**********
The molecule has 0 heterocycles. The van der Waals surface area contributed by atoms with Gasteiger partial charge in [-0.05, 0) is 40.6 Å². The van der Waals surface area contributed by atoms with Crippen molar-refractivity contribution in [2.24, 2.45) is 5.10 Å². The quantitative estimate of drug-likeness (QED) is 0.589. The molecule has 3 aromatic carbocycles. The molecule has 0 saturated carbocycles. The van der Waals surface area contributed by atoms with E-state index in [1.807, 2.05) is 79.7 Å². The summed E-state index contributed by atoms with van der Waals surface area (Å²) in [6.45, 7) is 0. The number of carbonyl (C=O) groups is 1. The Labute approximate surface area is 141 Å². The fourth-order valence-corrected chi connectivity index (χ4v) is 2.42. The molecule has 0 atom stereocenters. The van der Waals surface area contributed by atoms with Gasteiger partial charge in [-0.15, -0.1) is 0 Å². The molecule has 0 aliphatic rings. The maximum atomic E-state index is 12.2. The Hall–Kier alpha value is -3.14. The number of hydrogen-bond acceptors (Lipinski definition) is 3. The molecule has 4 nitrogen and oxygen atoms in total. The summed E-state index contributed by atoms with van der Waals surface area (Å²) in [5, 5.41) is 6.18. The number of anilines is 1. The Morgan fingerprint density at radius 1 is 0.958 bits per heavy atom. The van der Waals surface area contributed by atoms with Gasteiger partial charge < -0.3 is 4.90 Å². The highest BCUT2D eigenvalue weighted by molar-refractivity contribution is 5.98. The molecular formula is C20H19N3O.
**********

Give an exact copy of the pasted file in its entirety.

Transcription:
The molecule has 0 heterocycles. The van der Waals surface area contributed by atoms with Gasteiger partial charge in [-0.05, 0) is 40.6 Å². The van der Waals surface area contributed by atoms with Crippen molar-refractivity contribution in [2.24, 2.45) is 5.10 Å². The quantitative estimate of drug-likeness (QED) is 0.589. The molecule has 3 aromatic carbocycles. The molecule has 0 saturated carbocycles. The van der Waals surface area contributed by atoms with E-state index in [1.807, 2.05) is 79.7 Å². The summed E-state index contributed by atoms with van der Waals surface area (Å²) in [6.45, 7) is 0. The number of carbonyl (C=O) groups is 1. The Labute approximate surface area is 141 Å². The fourth-order valence-corrected chi connectivity index (χ4v) is 2.42. The molecule has 0 atom stereocenters. The van der Waals surface area contributed by atoms with Gasteiger partial charge in [-0.15, -0.1) is 0 Å². The molecule has 0 aliphatic rings. The maximum atomic E-state index is 12.2. The Hall–Kier alpha value is -3.14. The number of hydrogen-bond acceptors (Lipinski definition) is 3. The molecule has 4 nitrogen and oxygen atoms in total. The summed E-state index contributed by atoms with van der Waals surface area (Å²) in [5, 5.41) is 6.18. The number of anilines is 1. The Morgan fingerprint density at radius 1 is 0.958 bits per heavy atom. The van der Waals surface area contributed by atoms with Gasteiger partial charge < -0.3 is 4.90 Å². The highest BCUT2D eigenvalue weighted by molar-refractivity contribution is 5.98. The molecular formula is C20H19N3O.